“At a time when the key priority should be to incentivize energy diversification away from fossil fuels, the signaling effect of a tax targeting renewable energy producers is especially mixed. Introducing a temporary windfall profit tax reduces future investment because prospective investors will internalize the likelihood of potential taxes when making investment decisions.  

"Moreover, in many cases, taxes in response to price surges may suffer from design problems — given their expedited and political nature. This exacerbates the harm to investment and could curtail existing supplies — for instance, taxes on gross revenue are especially distortive and can exacerbate inflation if they increase marginal costs for a large set of suppliers." 

However, according to Enric R. Bartlett Castellà, associate professor of public law at Esade, “government intervention in markets is logical in certain circumstances, such as when they are obviously malfunctioning.” 

“This happened at 21:00 on March 8, when hydraulic technology, using infrastructures that are mostly paid off, hit the price of almost €655 per MWh despite average costs of €3 to €10 per MWh,” he said. 

This premise, he explained, tallies with category two of the Agency for the Cooperation of Energy Regulators' proposals on windfall taxes: Tax on windfall profits to redistribute the impact of high prices from those who are deemed to earn the most to those who are suffering the most. 

“The ‘excessive’ profit is the difference between the revenue from extraordinarily high electricity prices and the ‘standard’ profit that a market participant could reasonably expect to obtain, based on generating costs, initial investment, etc.," Castellà added.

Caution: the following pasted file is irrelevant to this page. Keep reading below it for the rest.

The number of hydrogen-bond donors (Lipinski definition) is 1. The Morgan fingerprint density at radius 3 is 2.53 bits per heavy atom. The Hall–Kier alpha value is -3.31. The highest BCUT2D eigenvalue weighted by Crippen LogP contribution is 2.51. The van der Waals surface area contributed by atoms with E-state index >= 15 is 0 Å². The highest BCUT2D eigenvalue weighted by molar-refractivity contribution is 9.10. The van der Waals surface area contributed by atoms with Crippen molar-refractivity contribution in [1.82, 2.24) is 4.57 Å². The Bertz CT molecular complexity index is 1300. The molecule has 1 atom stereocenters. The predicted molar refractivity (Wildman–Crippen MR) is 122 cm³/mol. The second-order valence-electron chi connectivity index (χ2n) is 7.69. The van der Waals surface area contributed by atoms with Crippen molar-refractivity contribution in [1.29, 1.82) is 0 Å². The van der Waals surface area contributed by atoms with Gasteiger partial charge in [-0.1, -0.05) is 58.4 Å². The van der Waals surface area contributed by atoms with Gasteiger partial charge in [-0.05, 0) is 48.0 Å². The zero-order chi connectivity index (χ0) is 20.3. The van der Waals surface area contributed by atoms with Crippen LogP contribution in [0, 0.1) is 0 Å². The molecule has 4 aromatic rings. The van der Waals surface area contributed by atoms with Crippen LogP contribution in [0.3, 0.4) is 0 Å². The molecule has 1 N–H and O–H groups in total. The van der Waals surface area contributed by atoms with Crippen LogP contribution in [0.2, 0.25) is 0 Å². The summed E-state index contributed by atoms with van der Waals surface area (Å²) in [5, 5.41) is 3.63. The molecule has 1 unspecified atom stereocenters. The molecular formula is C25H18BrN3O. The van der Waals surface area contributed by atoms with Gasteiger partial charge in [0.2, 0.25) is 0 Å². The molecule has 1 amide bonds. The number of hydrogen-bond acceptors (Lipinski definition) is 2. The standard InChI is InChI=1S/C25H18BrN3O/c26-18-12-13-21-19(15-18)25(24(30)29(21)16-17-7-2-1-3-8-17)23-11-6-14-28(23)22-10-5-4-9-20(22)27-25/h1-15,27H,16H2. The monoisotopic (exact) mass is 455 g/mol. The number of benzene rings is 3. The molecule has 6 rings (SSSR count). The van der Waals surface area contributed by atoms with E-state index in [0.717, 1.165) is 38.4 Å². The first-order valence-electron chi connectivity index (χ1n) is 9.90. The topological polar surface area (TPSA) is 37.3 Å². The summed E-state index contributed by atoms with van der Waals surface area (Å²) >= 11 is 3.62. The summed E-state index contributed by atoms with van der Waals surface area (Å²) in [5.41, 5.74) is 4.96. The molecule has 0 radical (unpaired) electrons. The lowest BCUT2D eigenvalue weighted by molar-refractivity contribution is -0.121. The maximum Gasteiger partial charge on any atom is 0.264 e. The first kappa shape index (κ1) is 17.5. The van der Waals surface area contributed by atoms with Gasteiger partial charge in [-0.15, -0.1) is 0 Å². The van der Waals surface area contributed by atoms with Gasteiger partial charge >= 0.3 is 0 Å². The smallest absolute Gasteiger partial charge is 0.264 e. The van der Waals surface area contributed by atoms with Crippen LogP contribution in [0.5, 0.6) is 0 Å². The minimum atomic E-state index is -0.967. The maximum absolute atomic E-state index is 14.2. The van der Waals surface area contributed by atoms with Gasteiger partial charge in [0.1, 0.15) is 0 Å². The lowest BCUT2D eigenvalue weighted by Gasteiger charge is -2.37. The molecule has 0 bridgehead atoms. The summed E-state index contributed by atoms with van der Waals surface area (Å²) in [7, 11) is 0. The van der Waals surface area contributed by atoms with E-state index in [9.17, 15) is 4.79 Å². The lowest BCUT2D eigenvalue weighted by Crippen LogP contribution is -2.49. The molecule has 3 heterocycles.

European Commission president Ursula von der Leyen agrees with this approach. “Low carbon energy sources are making unexpected revenues, which do not reflect their production costs,” she said in a September statement. “It is now time for consumers to benefit from the low costs of low carbon energy sources, like renewables. 

“Oil and gas companies have also made massive profits. Therefore, we will propose that there is a solidarity contribution for fossil fuel companies. Because all energy sources must help to overcome this crisis.” 

At an extraordinary meeting of the Energy Council in Brussels on 9 September, ministers emphasized the need for short- and long-term coordinated European action. Measures being considered by the European Commission include capping the revenues of energy producers to benefit European consumers, and introducing emergency liquidity instruments to ensure market participants have sufficient collateral. The situation remains under review, with further proposals expected. 

But the message from the EU is clear: channel unexpected profits to Member States to support vulnerable households and businesses while investing in renewable energy. 

“The energy transition will be expensive,” acknowledges Castellà. "In the short run, we can conceal its impact by capping gas prices. But mitigating these costs and offsetting them in the medium and long term without derailing the shift will call for plenty of imagination and clear ideas about how to distribute them.  

“The final award is well worth it.”